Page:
Norman Mailer‘s passing this morning feels to me like the loss of a beloved uncle. He wasn’t much of a filmmaker, but he was a genius, a great writer and a literary superstar for the ages. And a very decent and considerate fellow to interview and share thoughts with.

Mailer had the reputation in his middle-aged years of being susceptible to hubris and brutality, but he became a much better human being when he got older. (As many of us fortunately do.) I developed a sense in the late 1980s and ’90s, in fact, that he’d matured into one of the gentlest and wisest men in American literary life. I’ve always felt closer to him emotionally than I ever have to my father, and so this morning’s news left me with a feeling that I’d lost someone I truly knew and had cared for.

Listen to this passage from the American Experience documentary about Mailer that aired in 2000. It tells you a little bit about who he was in terms of the literary influences upon his generation. He was a wonderfully articulate man in conversation.

I began admiring Mailer’s writing when I was 17 or 18, in part because I sensed genius in him, but largely because his lion-like, sometimes reckless tough guy manner struck a chord. His observations seemed to drill right into the molten core in a way that sometimes brought an almost religious clarity to things. So it naturally meant a lot when I worked with him on the press kit for Tough Guys Don’t Dance, which he directed for Cannon Films (where I worked for two years in the mid ’80s) and which opened in September 1987.

He was in a pissy mood when I called him to do the initial interview. But we eventually got rolling and he gradually came to realize I wasn’t an idiot. By the end of our 45 minute chat he said he was sorry for having an attitude earlier. I later faxed him a rough draft of the piece I wrote from our discussion, and I remember what a thrill it was for the great Norman Mailer to be telling me what words to eliminate and what substitutions to use and where to put the commas and so forth. We met and spoke a few weeks later, but that editing session was the greatest.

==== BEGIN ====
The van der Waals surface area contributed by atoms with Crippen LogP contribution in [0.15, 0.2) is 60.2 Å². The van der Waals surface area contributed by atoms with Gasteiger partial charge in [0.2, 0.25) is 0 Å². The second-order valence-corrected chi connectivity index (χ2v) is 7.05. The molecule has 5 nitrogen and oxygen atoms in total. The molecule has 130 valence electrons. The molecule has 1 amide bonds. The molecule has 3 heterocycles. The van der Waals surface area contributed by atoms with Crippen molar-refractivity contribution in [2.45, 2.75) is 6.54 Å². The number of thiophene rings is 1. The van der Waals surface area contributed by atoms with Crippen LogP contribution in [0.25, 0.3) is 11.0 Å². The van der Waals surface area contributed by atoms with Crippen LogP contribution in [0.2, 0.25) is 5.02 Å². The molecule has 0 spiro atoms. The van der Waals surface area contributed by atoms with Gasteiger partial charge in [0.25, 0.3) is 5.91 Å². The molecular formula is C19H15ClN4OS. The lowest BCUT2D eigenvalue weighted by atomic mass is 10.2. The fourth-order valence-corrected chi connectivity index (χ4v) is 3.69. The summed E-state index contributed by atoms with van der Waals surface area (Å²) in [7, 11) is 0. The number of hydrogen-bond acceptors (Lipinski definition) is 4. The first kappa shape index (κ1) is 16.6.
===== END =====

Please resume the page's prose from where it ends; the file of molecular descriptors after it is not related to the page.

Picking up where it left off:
A year or two later I went to see him speak at UCLA. Peter Rainer was also there. I remember Mailer reading a portion from Ancient Evenings.

I’ve read most of Mailer’s books and essays, and yet, oddly, never The Naked and the Dead or The Deer Park. I’ve especially loved Armies of the Night, The Executioner’s Song, Miami and the Siege of Chicago and The Prisoner of Sex.

I sympathized with his dislike of the word “relationship,” which he regarded as arid, clinical and officious. I still love his idea about a child’s strength of spirit being a result of how impassioned the sex was between the parents at the moment of conception. And I love that sentence Mailer wrote in his review of Last Tango in Paris about Marlon Brando having “cashed the check that Stanley Kowalski wrote 25 years ago” with that stand-up overcoat sex scene between himself and Maria Schneider.

And Tough Guys Don’t Dance was an interesting film. Avant garde in a sense. Telluride Film Festival chief Tom Luddy called it “Tarantino before its time…long, florid dialogue punctuated by grotesque violence followed by more long, florid dialogue and then more grotesque violence.” (The quote is from a Mark Singer New Yorker piece about a Tough Guys Don’t Dance reunion that happened last year.)

Mailer lived a rich life, 84 years worth, and there’s no inherent tragedy when a journey comes to an end. But his death is one of those events that makes the passage of time feel a bit more ominous and unnverving.

Mailer’s candor was unusually giving and generous. “Writers aren’t taken seriously anymore,” he once said, “and a large part of the blame must go to the writers of my generation, most certainly including myself. We haven’t written the books that should have been written. We’ve spent too much time exploring ourselves.”

Read The Gospel According to The Son, particularly the last chapter, and tell me this isn’t a guy who understands the all of it. It’s a modest work, yes, but very delicate and beautiful. I haven’t even read his Hitler book, but I intend to. Some of the things he said about Marilyn Monroe (in that coffee-table essay he wrote about her in the ’70s) have stayed with me for decades.